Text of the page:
I have always suffered under the impression (now obviously illusion) that sports administration is there to nurture, foster and promote the game (netball, rugby, athletics, soccer, etc.) It is now my belief that various sports are very poorly served by their collective administrations. This can hold true at the very basest level with clubs becoming more and more susceptible to the whims of the few who are prepared to put in the time but becomes more obvious when at a provincial or national level, then reaching a self-serving rock-bottom with international bodies such as IRB (or ICC, IOC, FIFA, and others.) These closed and apparently self-serving societies have had the sight of their prime imperative clouded by the influence of the mighty $$$. Professionalism has done little for the various sports than made them a trade that now generations of sportsmen and women have been able to make a healthy living from. Neither have the lesser nations gained from the advent of the professional game even though individual players from these countries have travelled to take up contracts in foreign lands. This doesn’t grow the game to the extent that I believe the international administration has a responsibility to do. I can cite the New Zealand national rugby team as an example. It is one of the most visible rugby teams in the world, and is even recognised by many who have little or no interest in the game. The All Blacks are a team that could be a boon to the growth of the game if only they were used as wider-ranging ambassadors. The World Olympic Champions in rugby are the United States but to my knowledge the All Blacks have never played a test in the States and neither have the All Blacks toured there. They have a following, especially among the universities of the Western US and with the success of The Eagles, the US rugby team in tournaments such as the World Cup and the ‘Sevens’ there is a ready market for the game to grow. All that would be required would be for the contact-sport loving spectator-dominated US public to see the stars of International Rugby teams performing live.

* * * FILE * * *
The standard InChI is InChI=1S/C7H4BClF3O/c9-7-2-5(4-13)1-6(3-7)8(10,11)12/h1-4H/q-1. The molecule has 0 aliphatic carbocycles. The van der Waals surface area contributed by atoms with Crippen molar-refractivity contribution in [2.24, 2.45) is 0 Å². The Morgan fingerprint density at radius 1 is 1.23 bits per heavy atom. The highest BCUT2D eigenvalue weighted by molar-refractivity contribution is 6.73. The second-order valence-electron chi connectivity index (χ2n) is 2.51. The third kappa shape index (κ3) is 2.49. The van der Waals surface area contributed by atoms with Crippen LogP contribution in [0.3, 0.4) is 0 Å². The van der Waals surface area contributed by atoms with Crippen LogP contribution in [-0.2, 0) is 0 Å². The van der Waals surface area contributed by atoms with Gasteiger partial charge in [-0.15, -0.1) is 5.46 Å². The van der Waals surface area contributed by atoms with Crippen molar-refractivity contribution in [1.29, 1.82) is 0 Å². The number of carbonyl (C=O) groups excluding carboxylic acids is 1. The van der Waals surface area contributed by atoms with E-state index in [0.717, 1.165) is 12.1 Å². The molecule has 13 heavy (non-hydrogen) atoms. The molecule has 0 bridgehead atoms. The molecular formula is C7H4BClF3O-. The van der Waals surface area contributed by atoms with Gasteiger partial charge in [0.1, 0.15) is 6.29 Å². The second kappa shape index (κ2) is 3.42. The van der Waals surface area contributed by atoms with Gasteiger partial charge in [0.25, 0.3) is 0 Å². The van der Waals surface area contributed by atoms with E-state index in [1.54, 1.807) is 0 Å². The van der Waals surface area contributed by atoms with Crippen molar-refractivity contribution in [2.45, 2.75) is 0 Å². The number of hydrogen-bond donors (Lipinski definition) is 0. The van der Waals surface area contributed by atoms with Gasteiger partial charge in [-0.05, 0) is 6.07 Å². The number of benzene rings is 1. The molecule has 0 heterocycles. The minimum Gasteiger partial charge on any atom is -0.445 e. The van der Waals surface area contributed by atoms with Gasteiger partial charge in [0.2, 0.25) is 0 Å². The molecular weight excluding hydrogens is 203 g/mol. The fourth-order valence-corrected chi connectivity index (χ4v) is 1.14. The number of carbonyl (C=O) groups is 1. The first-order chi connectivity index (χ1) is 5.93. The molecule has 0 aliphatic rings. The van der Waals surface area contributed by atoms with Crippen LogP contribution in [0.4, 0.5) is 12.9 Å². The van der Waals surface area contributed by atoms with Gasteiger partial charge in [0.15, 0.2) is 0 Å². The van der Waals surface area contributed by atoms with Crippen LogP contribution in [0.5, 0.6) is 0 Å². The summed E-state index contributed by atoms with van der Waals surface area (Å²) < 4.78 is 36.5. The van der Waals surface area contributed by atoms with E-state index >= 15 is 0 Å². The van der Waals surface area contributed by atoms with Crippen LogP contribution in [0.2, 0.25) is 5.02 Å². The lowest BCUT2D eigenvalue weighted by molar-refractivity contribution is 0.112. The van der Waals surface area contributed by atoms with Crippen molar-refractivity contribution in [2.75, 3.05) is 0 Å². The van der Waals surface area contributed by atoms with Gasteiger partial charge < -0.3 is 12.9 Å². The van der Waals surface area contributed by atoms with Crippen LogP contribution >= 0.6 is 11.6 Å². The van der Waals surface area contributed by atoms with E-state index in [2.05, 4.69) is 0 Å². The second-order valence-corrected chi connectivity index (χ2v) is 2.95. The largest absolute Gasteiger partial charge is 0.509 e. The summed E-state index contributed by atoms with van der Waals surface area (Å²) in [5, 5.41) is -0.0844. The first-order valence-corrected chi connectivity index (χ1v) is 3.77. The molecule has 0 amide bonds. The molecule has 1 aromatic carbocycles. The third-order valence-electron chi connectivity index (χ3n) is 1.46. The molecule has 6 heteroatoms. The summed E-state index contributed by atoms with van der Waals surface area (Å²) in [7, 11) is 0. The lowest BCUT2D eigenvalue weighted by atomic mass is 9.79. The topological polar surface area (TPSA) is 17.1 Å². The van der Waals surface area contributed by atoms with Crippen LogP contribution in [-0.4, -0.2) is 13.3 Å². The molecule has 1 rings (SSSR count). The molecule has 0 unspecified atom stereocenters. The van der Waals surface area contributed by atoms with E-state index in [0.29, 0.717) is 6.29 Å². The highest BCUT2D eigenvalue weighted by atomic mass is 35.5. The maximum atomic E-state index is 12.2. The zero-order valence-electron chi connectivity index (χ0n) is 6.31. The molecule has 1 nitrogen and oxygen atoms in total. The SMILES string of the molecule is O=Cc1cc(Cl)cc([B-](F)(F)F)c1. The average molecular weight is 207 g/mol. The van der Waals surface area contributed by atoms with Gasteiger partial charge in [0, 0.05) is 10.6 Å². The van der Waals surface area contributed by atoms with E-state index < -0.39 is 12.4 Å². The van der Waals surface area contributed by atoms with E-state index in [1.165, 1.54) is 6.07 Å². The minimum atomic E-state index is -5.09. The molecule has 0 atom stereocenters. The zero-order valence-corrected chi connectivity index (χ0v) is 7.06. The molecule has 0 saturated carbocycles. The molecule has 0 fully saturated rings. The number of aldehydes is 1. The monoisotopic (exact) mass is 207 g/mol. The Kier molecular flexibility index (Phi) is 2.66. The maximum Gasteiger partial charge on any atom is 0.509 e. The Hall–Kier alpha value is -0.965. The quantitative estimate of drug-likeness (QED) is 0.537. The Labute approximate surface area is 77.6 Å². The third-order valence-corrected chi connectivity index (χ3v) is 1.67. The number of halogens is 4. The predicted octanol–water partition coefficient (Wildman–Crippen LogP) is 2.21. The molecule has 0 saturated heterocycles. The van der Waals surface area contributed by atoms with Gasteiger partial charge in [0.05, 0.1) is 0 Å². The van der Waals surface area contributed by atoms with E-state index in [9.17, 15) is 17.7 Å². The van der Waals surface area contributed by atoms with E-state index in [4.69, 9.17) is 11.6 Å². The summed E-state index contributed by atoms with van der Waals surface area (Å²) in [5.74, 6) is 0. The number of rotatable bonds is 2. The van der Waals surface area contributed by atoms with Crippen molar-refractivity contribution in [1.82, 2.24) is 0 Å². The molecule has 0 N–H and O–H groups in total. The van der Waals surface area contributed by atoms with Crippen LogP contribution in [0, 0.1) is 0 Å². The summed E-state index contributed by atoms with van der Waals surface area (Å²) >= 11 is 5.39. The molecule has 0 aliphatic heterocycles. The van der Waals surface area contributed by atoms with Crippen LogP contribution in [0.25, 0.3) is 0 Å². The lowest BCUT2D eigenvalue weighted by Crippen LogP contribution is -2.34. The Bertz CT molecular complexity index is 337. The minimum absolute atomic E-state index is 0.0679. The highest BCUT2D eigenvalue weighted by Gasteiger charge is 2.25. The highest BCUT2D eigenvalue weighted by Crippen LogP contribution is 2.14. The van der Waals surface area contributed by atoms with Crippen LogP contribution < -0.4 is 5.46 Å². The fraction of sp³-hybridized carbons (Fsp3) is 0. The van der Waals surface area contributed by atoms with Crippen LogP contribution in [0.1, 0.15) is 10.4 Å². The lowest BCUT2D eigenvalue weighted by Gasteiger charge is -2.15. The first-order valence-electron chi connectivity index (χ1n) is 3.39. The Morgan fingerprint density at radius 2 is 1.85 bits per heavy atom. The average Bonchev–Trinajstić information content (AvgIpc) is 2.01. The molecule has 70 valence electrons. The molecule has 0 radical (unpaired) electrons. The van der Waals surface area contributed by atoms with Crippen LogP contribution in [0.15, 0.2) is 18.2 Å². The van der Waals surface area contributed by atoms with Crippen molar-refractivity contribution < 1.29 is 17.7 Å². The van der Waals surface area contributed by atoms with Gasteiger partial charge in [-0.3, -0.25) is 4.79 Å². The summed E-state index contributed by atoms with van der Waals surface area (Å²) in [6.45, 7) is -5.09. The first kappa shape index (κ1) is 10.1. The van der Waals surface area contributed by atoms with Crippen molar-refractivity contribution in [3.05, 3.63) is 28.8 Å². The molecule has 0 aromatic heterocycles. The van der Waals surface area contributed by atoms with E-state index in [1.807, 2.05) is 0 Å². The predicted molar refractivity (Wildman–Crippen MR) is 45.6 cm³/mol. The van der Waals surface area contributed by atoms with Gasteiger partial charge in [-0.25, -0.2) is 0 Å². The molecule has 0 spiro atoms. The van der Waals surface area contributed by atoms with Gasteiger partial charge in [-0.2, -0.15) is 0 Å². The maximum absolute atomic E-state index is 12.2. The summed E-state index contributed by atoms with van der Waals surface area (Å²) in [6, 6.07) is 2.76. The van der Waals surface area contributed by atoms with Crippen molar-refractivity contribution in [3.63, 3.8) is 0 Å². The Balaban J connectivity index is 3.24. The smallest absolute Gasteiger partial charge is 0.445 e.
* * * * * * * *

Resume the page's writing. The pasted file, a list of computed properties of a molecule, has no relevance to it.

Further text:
The same applies in many other nations of the world where rugby is played as a much more minor sport in soccer dominated countries, Central and Middle European the most obvious but also Asian and the once ‘Iron Curtain’ states. My Club Captain from WAY back went to Europe and Russia on business on a regular basis and he once told us, in the early 70s that when he was in Moscow he was told there were as many club rugby players in that city as there were in New Zealand. You would expect a country with such a player resource would be fairly active on the international scene, but this is certainly not the case. This is another country that has never seen the All Blacks. The All Black international involvement has been pretty much confined to IRB countries (no, not all countries are represented on this august body!) If we went through the list of participants at this year’s Rugby World Cup I am sure that the countries who have had tours by the All Blacks or who have played full Test Matches against them (outside the Rugby World Cup tournament) would be significantly less than those who deserve to have. I have singled out the All Blacks, but to varying degrees the same holds true for all of the other Test-Playing Nations of the IRB. And so I say the IRB are not fulfilling their role in promoting and growing the game world-wide. They should!!

Something that could help some of these underprivileged rugby nations is for the IRB to be convinced to extend their membership to include representatives from those countries on their Council. If you believe they should do this, you can put your name to an on-line petition that calls for Samoa, Tonga and Fiji to have a seat at the Council table as of right. Perhaps then these nations, and others who have largely been ignored by the IRB and the BIG BOYS of international rugby can get a fairer deal and the game can grow in those countries and not just by exporting their players to points around the globe, away from home, family and hardly benefiting the game ‘back in the homeland’.